But as I said, the fern are back and the all look spectacular. Soon I will placing them in the new bed. My first nursery purchase this season was three more Ostrich fern. The rain has stopped–for now, as there is more in the forecast–so things may dry out enough that I could begin planting.

Did you know these Fun Facts About Ferns?

1. Like the cockroach, they are survivors. Ferns have been around since nearly the dawn of time (they predate the Mesozoic era) and are older than land animals and dinosaurs. At one time, they were the dominant plant on earth.

2. They may be strong but they are sensitive and particular about their habitat, mostly preferring moisture and protection from too much sun, too much wind and freezing temps.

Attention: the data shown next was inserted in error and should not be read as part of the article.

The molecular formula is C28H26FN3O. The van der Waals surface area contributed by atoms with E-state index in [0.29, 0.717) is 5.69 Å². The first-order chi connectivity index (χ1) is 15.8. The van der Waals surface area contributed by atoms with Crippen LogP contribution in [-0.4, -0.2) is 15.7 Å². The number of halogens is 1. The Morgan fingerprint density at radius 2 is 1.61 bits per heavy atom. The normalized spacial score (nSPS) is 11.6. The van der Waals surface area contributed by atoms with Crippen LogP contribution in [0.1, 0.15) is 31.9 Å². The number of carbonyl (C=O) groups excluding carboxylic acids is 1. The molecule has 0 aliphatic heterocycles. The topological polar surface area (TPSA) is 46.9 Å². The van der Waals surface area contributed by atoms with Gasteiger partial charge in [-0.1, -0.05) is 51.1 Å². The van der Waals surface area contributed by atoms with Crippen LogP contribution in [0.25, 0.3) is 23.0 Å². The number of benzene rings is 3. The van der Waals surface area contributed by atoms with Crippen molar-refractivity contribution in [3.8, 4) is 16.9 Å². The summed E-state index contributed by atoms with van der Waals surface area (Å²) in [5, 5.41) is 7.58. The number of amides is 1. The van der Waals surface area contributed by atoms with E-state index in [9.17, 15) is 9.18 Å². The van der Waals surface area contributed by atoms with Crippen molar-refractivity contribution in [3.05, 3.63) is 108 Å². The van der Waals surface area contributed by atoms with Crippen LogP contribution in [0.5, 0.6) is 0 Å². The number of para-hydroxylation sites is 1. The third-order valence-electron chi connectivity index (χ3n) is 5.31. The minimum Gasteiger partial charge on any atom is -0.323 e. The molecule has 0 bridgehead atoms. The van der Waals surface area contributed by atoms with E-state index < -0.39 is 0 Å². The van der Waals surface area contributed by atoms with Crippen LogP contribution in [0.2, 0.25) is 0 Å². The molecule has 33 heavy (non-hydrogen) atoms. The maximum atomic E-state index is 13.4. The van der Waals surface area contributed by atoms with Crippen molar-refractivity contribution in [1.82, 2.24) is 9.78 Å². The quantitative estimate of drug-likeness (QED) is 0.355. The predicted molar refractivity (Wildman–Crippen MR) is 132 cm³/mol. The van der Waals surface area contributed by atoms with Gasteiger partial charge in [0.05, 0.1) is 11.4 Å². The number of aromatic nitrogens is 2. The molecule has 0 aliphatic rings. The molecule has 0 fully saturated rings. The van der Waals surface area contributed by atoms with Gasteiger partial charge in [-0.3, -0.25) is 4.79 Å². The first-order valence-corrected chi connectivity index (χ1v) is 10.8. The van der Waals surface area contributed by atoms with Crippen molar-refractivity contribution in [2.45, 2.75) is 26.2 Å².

3. Ferns are a vascular plant and reproduce sexually using spores. They need moisture to reproduce, one of the reasons they are often seen in profusion around ponds and streams.

4. The fiddlehead is the unfurled frond of the young fern, and many consider them a culinary delicacy.  I had my first taste of fiddleheads in Portland, ME last spring. They were very tender and reminded me of young asparagus. But before you start harvesting your unfurled fronds, beware! Only a few species’ fiddleheads are edible.